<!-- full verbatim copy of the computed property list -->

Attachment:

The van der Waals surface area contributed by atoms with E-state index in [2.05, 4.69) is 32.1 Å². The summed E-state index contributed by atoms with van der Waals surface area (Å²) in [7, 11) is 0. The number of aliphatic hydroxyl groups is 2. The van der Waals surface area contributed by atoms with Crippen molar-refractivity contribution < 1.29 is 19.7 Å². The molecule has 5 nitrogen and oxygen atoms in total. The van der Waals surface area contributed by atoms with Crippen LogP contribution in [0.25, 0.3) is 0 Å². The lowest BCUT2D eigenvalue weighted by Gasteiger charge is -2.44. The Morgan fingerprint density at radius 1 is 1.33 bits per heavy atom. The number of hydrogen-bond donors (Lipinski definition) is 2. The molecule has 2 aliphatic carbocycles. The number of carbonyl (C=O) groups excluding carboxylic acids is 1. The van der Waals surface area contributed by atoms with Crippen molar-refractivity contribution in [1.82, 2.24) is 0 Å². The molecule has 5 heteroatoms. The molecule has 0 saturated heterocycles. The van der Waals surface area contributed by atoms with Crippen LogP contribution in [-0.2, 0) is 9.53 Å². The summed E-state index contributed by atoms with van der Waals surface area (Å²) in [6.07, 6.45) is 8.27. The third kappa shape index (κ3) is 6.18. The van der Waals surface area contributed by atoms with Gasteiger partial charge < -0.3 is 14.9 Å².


The van der Waals surface area contributed by atoms with E-state index in [2.05, 4.69) is 32.1 Å². The summed E-state index contributed by atoms with van der Waals surface area (Å²) in [7, 11) is 0. The number of aliphatic hydroxyl groups is 2. The van der Waals surface area contributed by atoms with Crippen molar-refractivity contribution < 1.29 is 19.7 Å². The molecule has 5 nitrogen and oxygen atoms in total. The van der Waals surface area contributed by atoms with Crippen LogP contribution in [0.25, 0.3) is 0 Å². The lowest BCUT2D eigenvalue weighted by Gasteiger charge is -2.44. The Morgan fingerprint density at radius 1 is 1.33 bits per heavy atom. The number of hydrogen-bond donors (Lipinski definition) is 2. The molecule has 2 aliphatic carbocycles. The number of carbonyl (C=O) groups excluding carboxylic acids is 1. The van der Waals surface area contributed by atoms with Crippen molar-refractivity contribution in [1.82, 2.24) is 0 Å². The molecule has 5 heteroatoms. The molecule has 0 saturated heterocycles. The van der Waals surface area contributed by atoms with Crippen LogP contribution in [-0.2, 0) is 9.53 Å². The summed E-state index contributed by atoms with van der Waals surface area (Å²) in [6.07, 6.45) is 8.27. The third kappa shape index (κ3) is 6.18. The van der Waals surface area contributed by atoms with Gasteiger partial charge < -0.3 is 14.9 Å².